Accretive projects are everywhere: Museums, universities, military bases – even neighborhoods and cities. Key to all accretive projects is that they house an institution, and key to all successful institutions is mission. […]
So, why do cathedrals take so long to build? Because the finish line is besides the point. Cathedrals are so compelling because they make visible the continued commitment that every building, city, and institution requires of their participants if they are to survive. Cathedral building ritualizes construction; they are compelling because they are never finished.
Near-realtime Earth observation resources.
The takeaway: “What you eat matters a lot more than whether it’s local or organic, or what kind of bag you use to carry it home from the store.”
Also, this on fish.
As Cooking As A Service expanded from <10% to 25-30+% of our eating, we grew to consume and expect a far greater selection and variety of food compared to when we did all our cooking ourselves. Our consumption choices around what food we eat gradually pivoted from “What am I able to cook for myself” to “Is this exactly what I want to eat, yes or no?” Once you transition into “is this exactly what I want, yes or no” territory, it’s very hard to go back; it becomes a part of the standard of living that we expect.[…]
From a couple of anecdotal conversations I’ve had with restaurant managers about this, it seems like once you open yourselves up as a restaurant that can be found on the delivery apps, a huge percentage of your kitchen volume switches over to fulfilling those orders, and your front-of-house costs get hung out to dry as increasingly unnecessary. Flexible, modular kitchens that are available for rent for any chef who wants to cook in it, and that have easy access to delivery cars and which pay for no front-of-house extras seem pretty obviously like the next iteration of back-end Cooking as a Service, and I wouldn’t be at all surprised to see them pop up everywhere soon enough. If they can collectively bring down the cost of outsourced cooking another 20-30%, I think the economics start looking pretty compelling for outsourced cooking (including delivery) to effectively pay for itself out of the savings incurred by paying for ingredients and cooking equipment in bulk. At that point, kitchens start to truly become optional.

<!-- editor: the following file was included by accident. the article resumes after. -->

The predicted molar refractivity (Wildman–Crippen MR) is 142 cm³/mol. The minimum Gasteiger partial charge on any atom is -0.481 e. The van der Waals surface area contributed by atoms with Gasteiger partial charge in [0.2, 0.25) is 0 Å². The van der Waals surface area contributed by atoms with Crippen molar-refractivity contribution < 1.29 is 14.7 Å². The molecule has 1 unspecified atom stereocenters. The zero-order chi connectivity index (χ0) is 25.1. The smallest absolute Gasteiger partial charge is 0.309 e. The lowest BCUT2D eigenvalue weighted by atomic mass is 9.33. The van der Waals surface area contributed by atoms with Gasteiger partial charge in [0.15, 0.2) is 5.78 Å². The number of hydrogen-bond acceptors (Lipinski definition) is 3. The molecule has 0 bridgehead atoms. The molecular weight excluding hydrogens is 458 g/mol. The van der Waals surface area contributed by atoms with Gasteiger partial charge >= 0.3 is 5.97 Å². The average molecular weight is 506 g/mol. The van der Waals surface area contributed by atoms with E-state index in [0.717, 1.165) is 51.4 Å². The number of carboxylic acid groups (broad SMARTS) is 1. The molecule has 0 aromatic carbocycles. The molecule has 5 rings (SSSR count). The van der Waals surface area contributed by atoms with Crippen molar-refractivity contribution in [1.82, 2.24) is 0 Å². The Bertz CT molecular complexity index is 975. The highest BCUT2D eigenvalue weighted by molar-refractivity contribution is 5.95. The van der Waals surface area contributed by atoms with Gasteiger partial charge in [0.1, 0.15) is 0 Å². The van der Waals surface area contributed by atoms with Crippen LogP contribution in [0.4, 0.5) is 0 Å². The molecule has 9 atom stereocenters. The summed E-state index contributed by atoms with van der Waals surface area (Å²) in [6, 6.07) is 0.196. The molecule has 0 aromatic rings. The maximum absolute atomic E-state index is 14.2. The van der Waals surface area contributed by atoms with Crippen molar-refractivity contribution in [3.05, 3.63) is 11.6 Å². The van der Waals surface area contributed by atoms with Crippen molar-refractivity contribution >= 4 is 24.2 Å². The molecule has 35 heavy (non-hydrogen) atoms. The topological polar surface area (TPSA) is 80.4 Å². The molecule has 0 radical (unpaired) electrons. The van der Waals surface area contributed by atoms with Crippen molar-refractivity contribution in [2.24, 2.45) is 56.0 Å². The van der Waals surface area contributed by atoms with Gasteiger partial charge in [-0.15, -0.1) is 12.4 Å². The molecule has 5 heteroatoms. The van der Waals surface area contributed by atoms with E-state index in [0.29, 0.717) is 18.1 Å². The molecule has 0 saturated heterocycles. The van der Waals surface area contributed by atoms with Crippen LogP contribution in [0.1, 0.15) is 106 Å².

Flexible, modular kitchens. What’s basically being described here is Deliveroo’s dark kitchens: containers that restaurants can rent to deliver food in areas that they couldn’t otherwise reach.
Thus is the business model of WeWork, recently valued at $47 billion, now only facially about commercial subletting. All its accessories serve to buttress its real product: “office culture” as a service. When people at the company try to explain that culture, they invariably resort to talk of positive energy sources and the obligation to heal the social fabric — a vocabulary traditionally associated with utopian architecture, 1980s academic communitarianism or ayahuasca experimentation. […]
WeWork had contrived its turnkey member culture to make freelancers and entrepreneurs feel as though they worked at Google.
Interesting read on what product WeWork is selling — not mere office space but culture as a service.
I worked from a WeWork for around three years. Although I liked the space and the many perks it offered I wouldn’t say their culture was the best. Or maybe I just didn’t like the pretence of high-fiving each other for working (hustling, in their gergo). Do what you love, hey.